Earlier this summer, the United Kingdom (UK) and Australia reached an agreement in principle on a trade deal that paves the way for increased Australian rice imports. On June 17, the governments jointly released highlights of the overall agreement that has not been fully drafted and agreed upon by both nations.
“There will be a permanent duty-free quota of 1,000 tonnes per year for long-grain milled rice, with tariff elimination (effective from the date of entry into force) for short and medium-grain milled rice,” the agreement in principle reads.
Australian rice, grown primarily in New South Wales and Victoria, competes with U.S.-grown medium grain in markets like Japan, Jordan, Singapore, South Korea, and Taiwan, because of some logistical advantages and similar varieties. According to the Australian Department of Agriculture, Water and the Environment, Australia exports about 74 percent of their rice crop, roughly equal to 350,000 metric tons, but that figure varies from season to season. Australia is a small exporter of mostly medium grain rice, representing around 5 percent of global medium and short grain rice exports.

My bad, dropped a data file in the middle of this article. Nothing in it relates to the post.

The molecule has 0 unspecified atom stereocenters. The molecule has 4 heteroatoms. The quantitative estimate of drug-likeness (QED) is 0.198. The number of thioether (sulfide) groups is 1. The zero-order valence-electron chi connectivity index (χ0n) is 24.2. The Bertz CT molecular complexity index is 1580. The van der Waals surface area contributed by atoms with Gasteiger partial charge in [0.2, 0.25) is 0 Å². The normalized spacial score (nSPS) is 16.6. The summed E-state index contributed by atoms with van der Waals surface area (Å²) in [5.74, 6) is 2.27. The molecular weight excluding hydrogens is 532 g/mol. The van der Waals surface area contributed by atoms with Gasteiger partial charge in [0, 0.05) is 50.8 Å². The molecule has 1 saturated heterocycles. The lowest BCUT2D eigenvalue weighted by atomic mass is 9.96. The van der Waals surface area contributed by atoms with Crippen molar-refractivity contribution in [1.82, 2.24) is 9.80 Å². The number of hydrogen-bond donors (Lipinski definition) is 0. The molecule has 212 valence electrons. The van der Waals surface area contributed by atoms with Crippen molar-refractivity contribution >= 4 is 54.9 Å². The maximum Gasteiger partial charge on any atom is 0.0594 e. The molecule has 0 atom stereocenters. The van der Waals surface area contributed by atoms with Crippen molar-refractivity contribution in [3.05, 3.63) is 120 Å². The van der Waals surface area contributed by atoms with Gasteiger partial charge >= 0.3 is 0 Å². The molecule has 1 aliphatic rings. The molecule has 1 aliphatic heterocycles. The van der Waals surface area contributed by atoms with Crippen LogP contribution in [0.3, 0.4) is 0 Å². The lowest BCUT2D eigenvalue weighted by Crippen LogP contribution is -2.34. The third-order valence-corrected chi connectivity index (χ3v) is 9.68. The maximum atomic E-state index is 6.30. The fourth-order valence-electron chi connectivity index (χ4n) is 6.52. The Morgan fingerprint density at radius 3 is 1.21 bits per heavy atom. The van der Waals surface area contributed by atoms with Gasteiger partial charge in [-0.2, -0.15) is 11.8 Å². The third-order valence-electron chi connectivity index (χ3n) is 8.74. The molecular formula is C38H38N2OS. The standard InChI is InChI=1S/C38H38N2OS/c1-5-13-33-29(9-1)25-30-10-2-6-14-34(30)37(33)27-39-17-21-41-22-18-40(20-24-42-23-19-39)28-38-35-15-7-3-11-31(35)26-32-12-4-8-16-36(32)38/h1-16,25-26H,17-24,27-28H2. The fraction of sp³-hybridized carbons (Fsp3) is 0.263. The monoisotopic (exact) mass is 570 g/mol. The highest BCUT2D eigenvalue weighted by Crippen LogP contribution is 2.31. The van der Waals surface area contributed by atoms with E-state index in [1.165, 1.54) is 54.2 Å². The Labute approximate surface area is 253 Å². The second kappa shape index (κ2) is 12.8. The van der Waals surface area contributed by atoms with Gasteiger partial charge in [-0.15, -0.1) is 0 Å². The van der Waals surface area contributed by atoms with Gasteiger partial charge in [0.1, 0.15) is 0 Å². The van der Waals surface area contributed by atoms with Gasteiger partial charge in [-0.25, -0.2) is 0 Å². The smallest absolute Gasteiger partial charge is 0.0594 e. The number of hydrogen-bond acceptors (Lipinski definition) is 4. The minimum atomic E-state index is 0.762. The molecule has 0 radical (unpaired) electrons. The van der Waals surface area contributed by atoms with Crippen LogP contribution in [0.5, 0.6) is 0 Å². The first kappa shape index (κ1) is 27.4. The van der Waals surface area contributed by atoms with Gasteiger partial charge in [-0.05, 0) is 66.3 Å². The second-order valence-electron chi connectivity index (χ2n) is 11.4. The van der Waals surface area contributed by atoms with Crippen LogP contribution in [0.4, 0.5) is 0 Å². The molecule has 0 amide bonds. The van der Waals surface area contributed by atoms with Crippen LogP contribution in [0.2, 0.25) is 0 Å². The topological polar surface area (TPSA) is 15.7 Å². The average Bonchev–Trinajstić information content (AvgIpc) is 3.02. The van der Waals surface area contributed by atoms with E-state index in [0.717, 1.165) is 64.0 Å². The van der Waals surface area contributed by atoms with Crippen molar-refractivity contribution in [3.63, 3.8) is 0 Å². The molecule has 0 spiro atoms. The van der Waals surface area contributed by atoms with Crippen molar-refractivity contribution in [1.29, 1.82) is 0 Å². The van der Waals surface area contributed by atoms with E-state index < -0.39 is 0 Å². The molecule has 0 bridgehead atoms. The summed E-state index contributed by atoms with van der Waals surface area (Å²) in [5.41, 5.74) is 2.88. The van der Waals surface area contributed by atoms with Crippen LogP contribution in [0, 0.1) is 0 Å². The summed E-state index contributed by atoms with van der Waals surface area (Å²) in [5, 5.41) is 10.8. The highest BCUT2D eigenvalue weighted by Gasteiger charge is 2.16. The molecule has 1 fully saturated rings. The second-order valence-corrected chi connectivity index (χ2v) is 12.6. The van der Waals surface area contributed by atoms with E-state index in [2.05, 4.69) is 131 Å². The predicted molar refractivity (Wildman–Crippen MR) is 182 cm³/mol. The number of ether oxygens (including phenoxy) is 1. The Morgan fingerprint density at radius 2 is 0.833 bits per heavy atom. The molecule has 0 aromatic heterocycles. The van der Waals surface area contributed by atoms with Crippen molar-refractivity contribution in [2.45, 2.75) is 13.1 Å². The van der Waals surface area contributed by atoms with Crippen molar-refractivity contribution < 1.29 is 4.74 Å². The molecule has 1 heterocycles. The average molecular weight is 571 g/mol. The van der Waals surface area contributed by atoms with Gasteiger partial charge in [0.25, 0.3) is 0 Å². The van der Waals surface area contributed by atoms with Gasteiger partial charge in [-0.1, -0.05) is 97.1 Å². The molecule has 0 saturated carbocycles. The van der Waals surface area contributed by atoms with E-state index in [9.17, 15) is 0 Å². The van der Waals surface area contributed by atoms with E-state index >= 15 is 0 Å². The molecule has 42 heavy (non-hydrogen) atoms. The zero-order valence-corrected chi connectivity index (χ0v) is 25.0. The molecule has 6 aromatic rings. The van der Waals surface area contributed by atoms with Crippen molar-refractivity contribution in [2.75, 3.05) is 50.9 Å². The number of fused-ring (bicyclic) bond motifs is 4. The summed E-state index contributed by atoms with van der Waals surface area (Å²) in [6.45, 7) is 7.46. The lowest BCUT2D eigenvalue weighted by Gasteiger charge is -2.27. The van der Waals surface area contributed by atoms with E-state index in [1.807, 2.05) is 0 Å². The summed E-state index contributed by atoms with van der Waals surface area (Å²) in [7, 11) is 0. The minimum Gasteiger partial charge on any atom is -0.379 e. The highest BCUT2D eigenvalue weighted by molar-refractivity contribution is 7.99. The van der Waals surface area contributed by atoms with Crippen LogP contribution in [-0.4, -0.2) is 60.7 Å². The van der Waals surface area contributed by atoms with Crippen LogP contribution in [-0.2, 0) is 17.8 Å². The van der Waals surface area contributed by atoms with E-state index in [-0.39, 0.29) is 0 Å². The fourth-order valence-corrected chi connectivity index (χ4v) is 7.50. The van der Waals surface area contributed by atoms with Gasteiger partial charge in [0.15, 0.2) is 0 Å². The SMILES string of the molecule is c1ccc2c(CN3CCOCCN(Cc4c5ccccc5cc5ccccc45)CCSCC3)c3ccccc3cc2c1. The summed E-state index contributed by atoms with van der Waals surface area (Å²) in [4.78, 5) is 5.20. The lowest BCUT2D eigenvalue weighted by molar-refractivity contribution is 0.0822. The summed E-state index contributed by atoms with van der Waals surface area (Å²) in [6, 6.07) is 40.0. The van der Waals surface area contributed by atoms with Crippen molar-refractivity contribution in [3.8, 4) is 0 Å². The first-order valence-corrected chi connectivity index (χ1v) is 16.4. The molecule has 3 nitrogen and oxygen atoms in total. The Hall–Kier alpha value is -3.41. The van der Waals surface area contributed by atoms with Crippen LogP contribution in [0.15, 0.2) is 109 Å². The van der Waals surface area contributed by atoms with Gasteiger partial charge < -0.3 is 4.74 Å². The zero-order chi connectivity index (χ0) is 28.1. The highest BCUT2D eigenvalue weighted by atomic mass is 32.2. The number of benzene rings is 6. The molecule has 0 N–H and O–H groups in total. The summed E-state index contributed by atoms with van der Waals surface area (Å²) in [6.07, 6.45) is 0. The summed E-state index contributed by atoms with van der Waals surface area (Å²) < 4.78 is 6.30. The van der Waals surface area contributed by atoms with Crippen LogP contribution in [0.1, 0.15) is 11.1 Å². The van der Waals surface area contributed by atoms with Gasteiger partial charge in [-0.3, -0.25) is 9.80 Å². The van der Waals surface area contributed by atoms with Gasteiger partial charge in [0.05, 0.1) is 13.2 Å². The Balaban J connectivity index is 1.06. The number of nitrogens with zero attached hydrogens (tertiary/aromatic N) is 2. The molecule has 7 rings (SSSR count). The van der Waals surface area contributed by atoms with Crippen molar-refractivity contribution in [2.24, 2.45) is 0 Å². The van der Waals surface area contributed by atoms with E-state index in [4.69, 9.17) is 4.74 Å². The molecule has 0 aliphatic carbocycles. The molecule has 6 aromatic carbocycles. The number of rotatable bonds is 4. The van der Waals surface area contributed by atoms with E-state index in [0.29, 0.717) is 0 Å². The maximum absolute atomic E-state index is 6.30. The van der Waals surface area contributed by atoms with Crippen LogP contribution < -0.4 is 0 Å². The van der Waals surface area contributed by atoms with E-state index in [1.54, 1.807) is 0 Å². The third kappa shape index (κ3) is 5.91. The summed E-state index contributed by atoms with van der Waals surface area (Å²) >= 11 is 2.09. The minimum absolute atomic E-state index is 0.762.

Australian rice production, similar to California production, has been significantly impacted over the years by drought-driven water shortages. For the 2019/20 marketing year, Australia’s production was nearly a tenth of typical levels, projected to increase this year to levels above the 10-year average due to improved water availability.
A report last month by the USDA’s Foreign Agricultural Service states that Australian rice harvest occurred this spring, resulting in low exports earlier in the year, reflected by the small domestic supply of rice in the drought-impacted area in the prior marketing year 2019/20. As processing of the MY 2020/21 rice crop begins in earnest, FAS anticipates significant increases in exports of rice from Australia for the remaining nine months of this marketing year.
“While the agreement in principle was reached in June, much work has to be done by both governments to formalize the full text of the formal free trade agreement. This process will likely take months to complete, then requiring ratification by the UK and Australian parliaments before the agreement is officially entered into force,” said Alex Waugh, Director General of the UK Rice Association.
He added that, “Despite this move towards liberalization in terms of market access, we are expecting to see only small changes in the quantities of rice shipped between the UK and Australia, in either direction.”
According to data from the Trade Data Monitor, the UK total rice imports from Australia averaged roughly 1,200 metric tons per year between 2011 and 2020, made up in some years by a significant portion of broken rice. During the same timeframe, U.S. exports have averaged just over 28,000 metric tons per year, primarily consisting of a combination of brown, milled, and parboiled long grain and milled medium grain rice.